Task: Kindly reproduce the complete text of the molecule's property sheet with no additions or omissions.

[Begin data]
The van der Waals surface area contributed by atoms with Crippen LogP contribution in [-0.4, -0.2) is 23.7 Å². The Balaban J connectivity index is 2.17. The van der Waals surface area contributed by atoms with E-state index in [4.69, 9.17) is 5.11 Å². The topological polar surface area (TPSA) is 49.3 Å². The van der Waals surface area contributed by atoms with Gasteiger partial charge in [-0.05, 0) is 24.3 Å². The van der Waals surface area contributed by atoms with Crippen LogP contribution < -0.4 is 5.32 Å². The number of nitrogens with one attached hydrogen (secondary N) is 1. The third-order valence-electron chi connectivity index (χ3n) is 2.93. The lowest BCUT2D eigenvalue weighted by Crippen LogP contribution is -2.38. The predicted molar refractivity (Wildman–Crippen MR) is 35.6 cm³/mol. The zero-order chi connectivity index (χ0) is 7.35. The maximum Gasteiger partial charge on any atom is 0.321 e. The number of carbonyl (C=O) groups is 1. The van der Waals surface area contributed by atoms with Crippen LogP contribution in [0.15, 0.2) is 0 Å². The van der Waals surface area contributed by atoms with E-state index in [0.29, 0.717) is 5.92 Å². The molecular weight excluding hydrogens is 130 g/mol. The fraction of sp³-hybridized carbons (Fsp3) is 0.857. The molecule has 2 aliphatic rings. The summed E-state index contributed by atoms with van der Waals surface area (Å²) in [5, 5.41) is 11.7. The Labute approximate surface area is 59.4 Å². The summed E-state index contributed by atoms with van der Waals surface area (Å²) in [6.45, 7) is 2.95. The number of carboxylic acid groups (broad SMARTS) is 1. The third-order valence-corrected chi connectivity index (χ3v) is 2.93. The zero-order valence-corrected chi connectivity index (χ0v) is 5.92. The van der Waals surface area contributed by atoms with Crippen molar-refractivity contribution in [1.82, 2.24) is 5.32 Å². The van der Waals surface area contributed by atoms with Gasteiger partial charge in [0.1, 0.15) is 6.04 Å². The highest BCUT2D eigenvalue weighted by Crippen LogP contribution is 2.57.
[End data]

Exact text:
The van der Waals surface area contributed by atoms with Crippen LogP contribution in [-0.4, -0.2) is 23.7 Å². The Balaban J connectivity index is 2.17. The van der Waals surface area contributed by atoms with E-state index in [4.69, 9.17) is 5.11 Å². The topological polar surface area (TPSA) is 49.3 Å². The van der Waals surface area contributed by atoms with Gasteiger partial charge in [-0.05, 0) is 24.3 Å². The van der Waals surface area contributed by atoms with Crippen LogP contribution < -0.4 is 5.32 Å². The number of nitrogens with one attached hydrogen (secondary N) is 1. The third-order valence-electron chi connectivity index (χ3n) is 2.93. The lowest BCUT2D eigenvalue weighted by Crippen LogP contribution is -2.38. The predicted molar refractivity (Wildman–Crippen MR) is 35.6 cm³/mol. The zero-order chi connectivity index (χ0) is 7.35. The maximum Gasteiger partial charge on any atom is 0.321 e. The number of carbonyl (C=O) groups is 1. The van der Waals surface area contributed by atoms with Crippen LogP contribution in [0.15, 0.2) is 0 Å². The van der Waals surface area contributed by atoms with E-state index in [0.29, 0.717) is 5.92 Å². The molecular weight excluding hydrogens is 130 g/mol. The fraction of sp³-hybridized carbons (Fsp3) is 0.857. The molecule has 2 aliphatic rings. The summed E-state index contributed by atoms with van der Waals surface area (Å²) in [5, 5.41) is 11.7. The Labute approximate surface area is 59.4 Å². The summed E-state index contributed by atoms with van der Waals surface area (Å²) in [6.45, 7) is 2.95. The number of carboxylic acid groups (broad SMARTS) is 1. The third-order valence-corrected chi connectivity index (χ3v) is 2.93. The zero-order valence-corrected chi connectivity index (χ0v) is 5.92. The van der Waals surface area contributed by atoms with Crippen molar-refractivity contribution in [1.82, 2.24) is 5.32 Å². The van der Waals surface area contributed by atoms with Gasteiger partial charge in [0.1, 0.15) is 6.04 Å². The highest BCUT2D eigenvalue weighted by Crippen LogP contribution is 2.57.